During the Start & Found you will use different tools to develop your idea into a actual minimum viable product. One of the most common tools is the Business Model Canvas. We will handout print copies of the Business Model Canvas during the weekend, which are kindly provided by our partner stattys.
In the following lines we will explain how to use the tool. A business model describes how a startup creates, delivers and captures value. The Business Model Canvas helps you to describe and think through the business model of your startup idea. It consist of nine different blocks.
1) Customer Segments are the different target groups you would like to reach and serve. So the questions you have to ask yourself are:
• For whom are we creating value?
• Who are our customers?
• Which customer segments are we serving?
• Who are our most important customers?
2) The Value Propositions are the reasons, why a customer decides to buy your product or service. Questions to think through the value proposition are:
• What value do we deliver to our customer?
• Which one of our customer´s problems are we helping to solve?
• Which customer needs are we satisfying?
• Which products or services do we offer to our customer?
3) Channels are the ways your startup communicates with your customers and how you reach your different customer segments. Questions to clarify your Channels are:
• Through which Channels do our Customer Segements want to be reached?
• Which Channel is the most cost-efficient one?
• How are we integrating with our customer´s routine?
• Which Channel needs the most resources?
4) Customer Relationships describe the relationshops your startup establishes with your customer segements. Questions to decide how your would like to build a relationship with your customer are:
• What type of relationship does each of our Customer Segments expect from us to establish?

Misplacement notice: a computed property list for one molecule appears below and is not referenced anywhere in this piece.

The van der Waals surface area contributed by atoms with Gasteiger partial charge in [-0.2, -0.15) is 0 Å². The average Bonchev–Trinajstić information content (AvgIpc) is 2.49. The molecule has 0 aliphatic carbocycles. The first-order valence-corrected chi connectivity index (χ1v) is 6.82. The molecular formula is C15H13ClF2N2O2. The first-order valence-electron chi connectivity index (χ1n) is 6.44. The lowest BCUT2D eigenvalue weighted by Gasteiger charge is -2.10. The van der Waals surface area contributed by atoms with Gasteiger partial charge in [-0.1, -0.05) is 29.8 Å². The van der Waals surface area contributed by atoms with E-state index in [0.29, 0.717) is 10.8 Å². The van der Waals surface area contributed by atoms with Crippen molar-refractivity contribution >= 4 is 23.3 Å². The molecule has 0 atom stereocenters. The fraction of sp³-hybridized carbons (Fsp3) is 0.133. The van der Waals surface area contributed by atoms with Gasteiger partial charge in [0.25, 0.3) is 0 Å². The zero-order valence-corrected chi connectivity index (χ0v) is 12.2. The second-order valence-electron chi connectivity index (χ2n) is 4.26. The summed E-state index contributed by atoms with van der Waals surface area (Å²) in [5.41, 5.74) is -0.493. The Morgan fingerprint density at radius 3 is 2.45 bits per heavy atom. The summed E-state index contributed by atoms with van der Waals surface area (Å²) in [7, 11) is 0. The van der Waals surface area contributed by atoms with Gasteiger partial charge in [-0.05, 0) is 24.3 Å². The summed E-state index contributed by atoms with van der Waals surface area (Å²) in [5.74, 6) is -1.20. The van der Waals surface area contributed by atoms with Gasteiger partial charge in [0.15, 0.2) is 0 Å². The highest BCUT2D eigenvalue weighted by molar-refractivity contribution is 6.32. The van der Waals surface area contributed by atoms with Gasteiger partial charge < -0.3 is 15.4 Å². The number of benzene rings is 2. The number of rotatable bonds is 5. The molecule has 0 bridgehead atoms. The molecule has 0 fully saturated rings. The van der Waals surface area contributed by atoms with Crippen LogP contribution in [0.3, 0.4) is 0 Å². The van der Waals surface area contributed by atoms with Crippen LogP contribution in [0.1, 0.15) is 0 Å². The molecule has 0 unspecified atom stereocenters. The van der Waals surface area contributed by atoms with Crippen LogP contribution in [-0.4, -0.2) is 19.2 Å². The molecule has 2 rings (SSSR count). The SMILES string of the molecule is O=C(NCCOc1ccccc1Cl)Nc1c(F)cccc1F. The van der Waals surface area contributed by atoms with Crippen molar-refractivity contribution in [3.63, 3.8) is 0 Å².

• What will it cost to establish it?
• How are they integrated with the rest of our business model?
5) Revenue Streams describe the cash your startup generates from each of your Customer Segements. Questions to know youre revenue streams are:
• For what value are our customers really willing to pay?
• For what do they currently pay?
• How are they currently paying?
• How would they prefer to pay?
• How much does each Revenue Stream contribute to overall revenues?
6) Key Resources are your most important assets to make your startups business model actually work. You could think through the following question:
• What Key Resources do our Value Propostions, Distribution Channels, Customer Relationships and Revenue Streams require?
7) Key Activities are the most important things you have to do in order to make your business model work. You could consider the following question:
• What Key Activities do our Value Propostions, Distribution Channels, Customer Relationships and Revenue Streams require?
8) Key Partnerships describe the suppliers and partners your business model will need. Consider the following questions to guide you through your Key Partnerships:
• Who are our Key Partners?
• Who are our key suppliers?
• Which Key Resources are we getting from our partners?
• Which Key Activities do our partners perform?
9) Last but not least the Cost Structure consists of all your costs to operate your startup. Questions you could ask yourself are:
• What are the most important costs to make our business model work?
• Which Key Resources are the most expensive ones?
• Which Key Activities are the most expensive ones?
The Business Model Canvas will help you to focus on the important things to form a functional business model for your next venture. Especially during the 54 hours during the Start & Found it will come in handy to support you. If you would like to read more about the Business Model Canvas we would recommend the book Business Model Generation by Alexander Osterwalder & Yves Pigneur.